4

Casa Bonita Files for Chapter 11 Bankruptcy Protection

Casa Bonita has been closed since March 2020.
Casa Bonita has been closed since March 2020.
Evan Semon
^
Keep Westword Free
I Support
  • Local
  • Community
  • Journalism
  • logo

Support the independent voice of Denver and help keep the future of Westword free.

Casa Bonita, the still-closed eatertainment palace at 6715 West Colfax Avenue, isn't looking in the pink right now. Red might be a more appropriate description.

On April 6, Summit Family Restaurants Inc., doing business as Casa Bonita, filed for Chapter 11 bankruptcy protection in the U.S. Bankruptcy Court for the District of Arizona in Phoenix.

In the filing, Summit Family Restaurants estimates Casa Bonita's number of creditors at under fifty, and its liabilities in the category of between $1 and $10 million (specifically, $4.4 million); its assets fall in the same range, and are pegged at around $3.6 million. Since the restaurant hasn't been open in over a year, the biggest creditor is definitely the landlord, although the filing also lists outstanding payroll costs.

The filing buys Summit and owner Robert Wheaton some time to come up with cash — or at least a plan for its creditors — and "puts a stopper on the landlord actions," observes Andrew Novick, Casa Bonita's biggest fan.

It also buys time for Novick to keep pushing his efforts — including a Save Casa Bonita gofundme campaign — to show how much the community is behind this pop-culture landmark, in the hopes of finding some big-time investors who can help get the place into local hands.

"I think this actually helps us, because it keeps them from getting evicted," Novick notes. "And we surely don't want them to get evicted, because that would be the death of Casa Bonita."

While the bankruptcy filing will give the ownership time to reorganize the business, it will also provide more access to a group that's been notoriously tight-lipped through the pandemic. “I don’t expect a change in regulations until the vaccine is more broadly distributed,” owner Robert Wheaton finally told us in February, after closing the restaurant in March 2020. “The message to the community is that we expect to be back in operation by the beginning of the summer.”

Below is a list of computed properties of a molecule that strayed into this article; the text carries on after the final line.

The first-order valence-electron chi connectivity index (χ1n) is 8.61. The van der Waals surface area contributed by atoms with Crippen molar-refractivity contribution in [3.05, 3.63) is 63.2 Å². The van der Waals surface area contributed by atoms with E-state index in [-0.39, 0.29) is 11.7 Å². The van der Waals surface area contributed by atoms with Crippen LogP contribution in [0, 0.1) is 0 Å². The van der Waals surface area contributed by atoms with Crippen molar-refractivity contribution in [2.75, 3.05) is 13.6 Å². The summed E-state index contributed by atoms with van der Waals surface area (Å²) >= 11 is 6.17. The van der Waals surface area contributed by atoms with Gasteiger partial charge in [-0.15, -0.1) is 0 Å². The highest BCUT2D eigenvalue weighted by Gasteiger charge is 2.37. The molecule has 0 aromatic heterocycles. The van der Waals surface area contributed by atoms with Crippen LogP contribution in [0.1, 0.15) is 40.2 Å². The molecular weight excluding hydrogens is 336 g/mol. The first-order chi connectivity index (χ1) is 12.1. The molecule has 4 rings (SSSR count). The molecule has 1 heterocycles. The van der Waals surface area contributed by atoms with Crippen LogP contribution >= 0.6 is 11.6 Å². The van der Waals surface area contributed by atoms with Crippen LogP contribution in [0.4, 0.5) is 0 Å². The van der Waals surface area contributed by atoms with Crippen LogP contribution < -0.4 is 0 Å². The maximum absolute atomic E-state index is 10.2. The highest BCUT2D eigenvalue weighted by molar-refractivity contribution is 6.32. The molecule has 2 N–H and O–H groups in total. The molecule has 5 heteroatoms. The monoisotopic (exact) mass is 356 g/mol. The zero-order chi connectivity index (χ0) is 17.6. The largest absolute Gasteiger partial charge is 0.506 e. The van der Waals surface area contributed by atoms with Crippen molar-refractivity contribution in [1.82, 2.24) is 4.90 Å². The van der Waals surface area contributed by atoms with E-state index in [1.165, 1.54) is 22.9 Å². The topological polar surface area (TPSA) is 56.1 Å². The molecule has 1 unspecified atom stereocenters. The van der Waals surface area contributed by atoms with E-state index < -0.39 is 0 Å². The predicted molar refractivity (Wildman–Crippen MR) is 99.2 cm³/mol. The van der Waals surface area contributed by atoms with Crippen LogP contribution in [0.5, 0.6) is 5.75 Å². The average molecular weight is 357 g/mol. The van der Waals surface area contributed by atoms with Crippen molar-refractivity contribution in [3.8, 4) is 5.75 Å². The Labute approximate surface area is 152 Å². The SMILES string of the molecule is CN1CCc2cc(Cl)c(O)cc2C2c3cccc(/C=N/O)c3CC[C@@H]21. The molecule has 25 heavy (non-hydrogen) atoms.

In mid-March, just as Novick launched his gofundme page (it's collected slightly over $14,500 so far), the Casa Bonita web page, which had disappeared during the pandemic, came back to life, promising that the spot would be reopening soon and urging fans to watch for updates. So far, there have been no updates.

Casa Bonita was once a tiny chain of big restaurants; the first opened in Oklahoma City in 1968, and Bill Waugh built the Lakewood restaurant in 1974. In 1982 he sold all of his eateries to British food manufacturer Unigate, which passed the remaining establishments to CKE Restaurants in 1992. CKE spun off the last two survivors as part of Star Buffet, which today owns 21 other (considerably less high-concept) restaurants across the country, as well as this last Casa Bonita that today is technically owned by Summit Family Restaurant Inc.

That's just a bare-bones history of Casa Bonita, which has become the stuff of legends over the decades, the focus of many pop-culture references and more than one South Park episode. Those assets don't appear on any balance sheet, but they've helped make the place priceless to fans.

The creditors are slated for a meeting May 11 in Phoenix; there's a bankruptcy court hearing scheduled for June 5. In the meantime, Novick is strategizing his next play.

"We have some potential investors," he says. "If we could, we'd like to make an offer."

Interested in helping Novick's cause? You can reach him through savecasabonita.org. Or simply attend the Save Casa Bonita rally from 10 a.m. to 2 p.m. on Saturday, April 24 (postponed from April 17), on West Colfax outside the restaurant.

Summit Family Restaurants has not responded to requests for comment; you can read the filing here:

Keep Westword Free... Since we started Westword, it has been defined as the free, independent voice of Denver, and we would like to keep it that way. Offering our readers free access to incisive coverage of local news, food and culture. Producing stories on everything from political scandals to the hottest new bands, with gutsy reporting, stylish writing, and staffers who've won everything from the Society of Professional Journalists' Sigma Delta Chi feature-writing award to the Casey Medal for Meritorious Journalism. But with local journalism's existence under siege and advertising revenue setbacks having a larger impact, it is important now more than ever for us to rally support behind funding our local journalism. You can help by participating in our "I Support" membership program, allowing us to keep covering Denver with no paywalls.

We use cookies to collect and analyze information on site performance and usage, and to enhance and customize content and advertisements. By clicking 'X' or continuing to use the site, you agree to allow cookies to be placed. To find out more, visit our cookies policy and our privacy policy.

 

Join the Westword community and help support independent local journalism in Denver.

 

Join the Westword community and help support independent local journalism in Denver.